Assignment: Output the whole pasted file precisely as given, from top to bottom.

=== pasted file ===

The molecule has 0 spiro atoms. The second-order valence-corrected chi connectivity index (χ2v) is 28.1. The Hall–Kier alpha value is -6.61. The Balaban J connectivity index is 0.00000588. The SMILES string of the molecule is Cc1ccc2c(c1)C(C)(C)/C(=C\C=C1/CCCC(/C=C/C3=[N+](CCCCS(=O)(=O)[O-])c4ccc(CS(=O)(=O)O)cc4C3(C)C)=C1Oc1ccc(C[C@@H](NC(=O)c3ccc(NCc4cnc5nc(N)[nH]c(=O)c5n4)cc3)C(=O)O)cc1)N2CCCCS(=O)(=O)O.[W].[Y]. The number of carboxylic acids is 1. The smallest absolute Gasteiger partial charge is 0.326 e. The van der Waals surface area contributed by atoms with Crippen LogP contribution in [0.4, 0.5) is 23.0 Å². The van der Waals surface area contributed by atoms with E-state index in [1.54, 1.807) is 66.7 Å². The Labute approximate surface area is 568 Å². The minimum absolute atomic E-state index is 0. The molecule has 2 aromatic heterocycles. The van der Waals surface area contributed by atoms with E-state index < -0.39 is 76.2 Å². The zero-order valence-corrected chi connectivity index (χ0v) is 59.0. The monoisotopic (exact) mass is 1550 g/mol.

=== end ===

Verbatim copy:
The molecule has 0 spiro atoms. The second-order valence-corrected chi connectivity index (χ2v) is 28.1. The Hall–Kier alpha value is -6.61. The Balaban J connectivity index is 0.00000588. The SMILES string of the molecule is Cc1ccc2c(c1)C(C)(C)/C(=C\C=C1/CCCC(/C=C/C3=[N+](CCCCS(=O)(=O)[O-])c4ccc(CS(=O)(=O)O)cc4C3(C)C)=C1Oc1ccc(C[C@@H](NC(=O)c3ccc(NCc4cnc5nc(N)[nH]c(=O)c5n4)cc3)C(=O)O)cc1)N2CCCCS(=O)(=O)O.[W].[Y]. The number of carboxylic acids is 1. The smallest absolute Gasteiger partial charge is 0.326 e. The van der Waals surface area contributed by atoms with Crippen LogP contribution in [0.4, 0.5) is 23.0 Å². The van der Waals surface area contributed by atoms with E-state index in [1.54, 1.807) is 66.7 Å². The Labute approximate surface area is 568 Å². The minimum absolute atomic E-state index is 0. The molecule has 2 aromatic heterocycles. The van der Waals surface area contributed by atoms with E-state index < -0.39 is 76.2 Å². The zero-order valence-corrected chi connectivity index (χ0v) is 59.0. The monoisotopic (exact) mass is 1550 g/mol.